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Kids in China's capital now must show negative COVID test to go to a park

China defends "zero-COVID" strategy
China rejects World Health Organization's criticism of "zero-COVID" strategy 03:13

Beijing — While much of the world tries to get back to something resembling normal, the draconian coronavirus control measures imposed under China's so-called "dynamic zero-COVID" policy seem only to extend more broadly across every aspect of daily life. Now, even kids looking to play outside in Beijing have to prove they're virus-free.

An announcement posted online Tuesday by the government agency that operates Beijing's public parks said children over three years of age would henceforth need to provide negative PCR test results from within the past 72 hours to use playgrounds. Adults have long had to cope with similar requirements to use parks, but especially with kindergartens across Beijing shuttered since late April, the new restriction will be a headache for many parents.

Virus Outbreak China
Children ride on a cart at a public park in Beijing, June 3, 2022. China's capital has reopened parks, shopping malls and other places as a COVID-19 outbreak subsides, but under an edict issued by local officials on June 21, children age 3 and over must show a recent negative COVID test result to enter public parks in Beijing, just like their parents. Mark Schiefelbein/AP

In mainland China's major cities, like Beijing and Shanghai, regular COVID tests have become a part of daily life. The "72-hour negative test result" is required not just to enter parks, but to use any closed, shared space — everything from movie theaters to supermarkets and office buildings. Nobody can even go to work without a fresh test.

Nationally-recognized COVID test results are stored on an official smartphone app to be displayed to security officials. Senior citizens and others without access to modern smartphones must show a valid national identity card and then face additional verification measures before entering parks, or pretty much anything else.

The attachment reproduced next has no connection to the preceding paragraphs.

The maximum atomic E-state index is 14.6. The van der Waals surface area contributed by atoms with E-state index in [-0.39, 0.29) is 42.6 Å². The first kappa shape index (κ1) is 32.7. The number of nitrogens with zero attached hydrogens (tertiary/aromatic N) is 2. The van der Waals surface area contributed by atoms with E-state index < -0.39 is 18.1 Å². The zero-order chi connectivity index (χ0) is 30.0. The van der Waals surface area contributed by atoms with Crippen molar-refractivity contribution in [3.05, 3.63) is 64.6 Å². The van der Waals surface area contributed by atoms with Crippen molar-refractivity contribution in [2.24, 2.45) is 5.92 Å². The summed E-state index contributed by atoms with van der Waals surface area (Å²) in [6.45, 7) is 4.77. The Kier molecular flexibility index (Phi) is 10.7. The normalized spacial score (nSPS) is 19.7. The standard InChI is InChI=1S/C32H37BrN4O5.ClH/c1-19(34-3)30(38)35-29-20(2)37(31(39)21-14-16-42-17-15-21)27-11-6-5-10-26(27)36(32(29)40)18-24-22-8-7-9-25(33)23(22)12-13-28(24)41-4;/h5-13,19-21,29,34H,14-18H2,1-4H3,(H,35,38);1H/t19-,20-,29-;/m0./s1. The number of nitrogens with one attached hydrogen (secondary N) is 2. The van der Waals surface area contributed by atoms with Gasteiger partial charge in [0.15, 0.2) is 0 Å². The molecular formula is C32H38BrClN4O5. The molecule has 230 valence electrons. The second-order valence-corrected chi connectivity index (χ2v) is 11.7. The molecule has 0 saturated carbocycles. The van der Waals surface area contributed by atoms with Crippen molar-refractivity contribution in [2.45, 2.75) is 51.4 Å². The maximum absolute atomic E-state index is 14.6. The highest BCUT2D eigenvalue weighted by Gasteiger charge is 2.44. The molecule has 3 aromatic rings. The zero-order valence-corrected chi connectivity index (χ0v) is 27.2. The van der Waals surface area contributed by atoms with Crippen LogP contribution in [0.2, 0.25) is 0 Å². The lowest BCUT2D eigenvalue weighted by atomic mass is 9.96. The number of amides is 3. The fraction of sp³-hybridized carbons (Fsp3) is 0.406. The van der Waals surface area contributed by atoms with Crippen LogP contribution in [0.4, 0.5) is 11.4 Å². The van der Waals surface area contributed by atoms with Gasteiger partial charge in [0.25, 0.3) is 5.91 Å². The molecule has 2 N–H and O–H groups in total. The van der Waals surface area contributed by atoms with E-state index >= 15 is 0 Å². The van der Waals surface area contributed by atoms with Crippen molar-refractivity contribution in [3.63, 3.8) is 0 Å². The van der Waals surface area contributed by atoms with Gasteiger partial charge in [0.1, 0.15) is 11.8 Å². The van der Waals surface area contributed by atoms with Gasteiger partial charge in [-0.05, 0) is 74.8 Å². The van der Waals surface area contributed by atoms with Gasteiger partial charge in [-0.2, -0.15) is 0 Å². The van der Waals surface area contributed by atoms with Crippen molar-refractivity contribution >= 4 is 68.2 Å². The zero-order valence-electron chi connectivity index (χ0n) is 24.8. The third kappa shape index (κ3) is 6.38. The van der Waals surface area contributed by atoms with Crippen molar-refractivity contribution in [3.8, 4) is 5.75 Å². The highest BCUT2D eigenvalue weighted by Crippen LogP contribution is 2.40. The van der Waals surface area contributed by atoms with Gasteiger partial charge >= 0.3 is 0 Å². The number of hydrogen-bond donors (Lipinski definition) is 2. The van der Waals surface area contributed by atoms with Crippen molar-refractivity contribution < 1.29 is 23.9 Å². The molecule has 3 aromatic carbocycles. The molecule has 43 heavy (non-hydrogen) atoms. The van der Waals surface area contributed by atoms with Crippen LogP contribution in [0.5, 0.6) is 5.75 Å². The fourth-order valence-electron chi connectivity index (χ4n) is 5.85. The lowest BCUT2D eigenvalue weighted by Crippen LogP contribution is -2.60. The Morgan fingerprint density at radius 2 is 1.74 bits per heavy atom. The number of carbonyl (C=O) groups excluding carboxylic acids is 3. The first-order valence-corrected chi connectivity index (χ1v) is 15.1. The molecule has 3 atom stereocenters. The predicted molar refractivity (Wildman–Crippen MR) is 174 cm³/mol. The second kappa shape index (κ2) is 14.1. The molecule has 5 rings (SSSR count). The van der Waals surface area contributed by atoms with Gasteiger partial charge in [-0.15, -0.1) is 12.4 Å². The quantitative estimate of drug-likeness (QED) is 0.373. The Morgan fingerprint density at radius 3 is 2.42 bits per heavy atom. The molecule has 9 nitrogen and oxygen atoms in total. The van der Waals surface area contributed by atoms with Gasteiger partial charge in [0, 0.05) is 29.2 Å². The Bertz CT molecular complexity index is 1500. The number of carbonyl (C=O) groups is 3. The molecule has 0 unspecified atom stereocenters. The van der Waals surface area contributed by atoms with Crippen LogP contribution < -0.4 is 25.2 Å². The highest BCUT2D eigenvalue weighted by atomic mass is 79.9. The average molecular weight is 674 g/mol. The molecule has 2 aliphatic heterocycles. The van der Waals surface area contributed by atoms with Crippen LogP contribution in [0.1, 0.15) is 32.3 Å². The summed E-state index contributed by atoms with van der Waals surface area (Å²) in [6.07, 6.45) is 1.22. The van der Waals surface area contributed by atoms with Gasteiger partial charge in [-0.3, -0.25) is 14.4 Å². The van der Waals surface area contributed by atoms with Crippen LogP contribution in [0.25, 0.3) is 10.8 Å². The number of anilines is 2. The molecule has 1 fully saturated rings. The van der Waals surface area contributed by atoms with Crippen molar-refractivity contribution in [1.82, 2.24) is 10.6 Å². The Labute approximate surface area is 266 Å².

Global financial services group Nomura has estimated that 814 million people in China — more than double the entire U.S. population — need to be tested regularly just to go about their daily lives.

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Frequent, localized mass-testing campaigns have been rolled out as soon as outbreaks crop up to identify and isolate cases, but the government is now grappling with the sustainability of this tactic.

The regulator for the national medical insurance fund has asked local governments to fund their own "normalized mass screening," instead of spending money that is meant to be reserved for other purposes.

Virus Outbreak China
Residents get swabbed during mass COVID-19 testing in the Chaoyang district in Beijing, Tuesday, June 14, 2022. Authorities ordered another round of three days of mass testing for residents in the Chaoyang district following the detection of hundreds coronavirus cases linked to a nightclub. Andy Wong / AP

With thousands of mobile testing sites now dotting China's cities, there are also mounting concerns over the environmental impact of the mass-testing approach.

"The sheer amount of medical waste that is being generated on a routine basis [is] at a scale that is practically unseen in human history," Li Yifei, an environmental expert at New York University Shanghai, recently told France's AFP news agency. 

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